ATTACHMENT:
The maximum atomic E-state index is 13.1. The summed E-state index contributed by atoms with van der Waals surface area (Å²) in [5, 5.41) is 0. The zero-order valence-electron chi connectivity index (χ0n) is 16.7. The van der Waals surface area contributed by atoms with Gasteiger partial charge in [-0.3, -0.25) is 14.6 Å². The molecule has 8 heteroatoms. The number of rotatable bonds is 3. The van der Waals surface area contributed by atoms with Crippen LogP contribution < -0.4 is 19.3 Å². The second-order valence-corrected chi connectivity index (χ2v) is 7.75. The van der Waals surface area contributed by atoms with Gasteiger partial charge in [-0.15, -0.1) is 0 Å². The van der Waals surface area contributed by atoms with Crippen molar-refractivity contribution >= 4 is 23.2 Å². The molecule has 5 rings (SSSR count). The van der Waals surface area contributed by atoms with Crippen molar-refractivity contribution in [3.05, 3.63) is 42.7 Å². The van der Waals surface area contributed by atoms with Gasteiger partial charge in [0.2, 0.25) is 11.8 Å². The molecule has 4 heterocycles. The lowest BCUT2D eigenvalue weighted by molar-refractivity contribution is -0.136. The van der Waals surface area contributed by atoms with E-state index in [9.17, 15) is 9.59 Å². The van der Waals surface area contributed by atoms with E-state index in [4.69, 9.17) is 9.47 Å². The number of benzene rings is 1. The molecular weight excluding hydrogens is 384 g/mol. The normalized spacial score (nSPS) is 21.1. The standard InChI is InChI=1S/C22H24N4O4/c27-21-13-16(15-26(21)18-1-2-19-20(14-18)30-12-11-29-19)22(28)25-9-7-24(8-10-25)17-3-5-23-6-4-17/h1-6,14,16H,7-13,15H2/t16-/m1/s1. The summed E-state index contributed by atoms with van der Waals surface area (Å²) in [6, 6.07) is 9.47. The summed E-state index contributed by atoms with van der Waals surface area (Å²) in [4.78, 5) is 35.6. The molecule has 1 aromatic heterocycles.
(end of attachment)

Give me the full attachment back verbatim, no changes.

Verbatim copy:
The maximum atomic E-state index is 13.1. The summed E-state index contributed by atoms with van der Waals surface area (Å²) in [5, 5.41) is 0. The zero-order valence-electron chi connectivity index (χ0n) is 16.7. The van der Waals surface area contributed by atoms with Gasteiger partial charge in [-0.3, -0.25) is 14.6 Å². The molecule has 8 heteroatoms. The number of rotatable bonds is 3. The van der Waals surface area contributed by atoms with Crippen LogP contribution < -0.4 is 19.3 Å². The second-order valence-corrected chi connectivity index (χ2v) is 7.75. The van der Waals surface area contributed by atoms with Gasteiger partial charge in [-0.15, -0.1) is 0 Å². The van der Waals surface area contributed by atoms with Crippen molar-refractivity contribution >= 4 is 23.2 Å². The molecule has 5 rings (SSSR count). The van der Waals surface area contributed by atoms with Crippen molar-refractivity contribution in [3.05, 3.63) is 42.7 Å². The van der Waals surface area contributed by atoms with Gasteiger partial charge in [0.2, 0.25) is 11.8 Å². The molecule has 4 heterocycles. The lowest BCUT2D eigenvalue weighted by molar-refractivity contribution is -0.136. The van der Waals surface area contributed by atoms with E-state index in [9.17, 15) is 9.59 Å². The van der Waals surface area contributed by atoms with E-state index in [4.69, 9.17) is 9.47 Å². The number of benzene rings is 1. The molecular weight excluding hydrogens is 384 g/mol. The normalized spacial score (nSPS) is 21.1. The standard InChI is InChI=1S/C22H24N4O4/c27-21-13-16(15-26(21)18-1-2-19-20(14-18)30-12-11-29-19)22(28)25-9-7-24(8-10-25)17-3-5-23-6-4-17/h1-6,14,16H,7-13,15H2/t16-/m1/s1. The summed E-state index contributed by atoms with van der Waals surface area (Å²) in [6, 6.07) is 9.47. The summed E-state index contributed by atoms with van der Waals surface area (Å²) in [4.78, 5) is 35.6. The molecule has 1 aromatic heterocycles.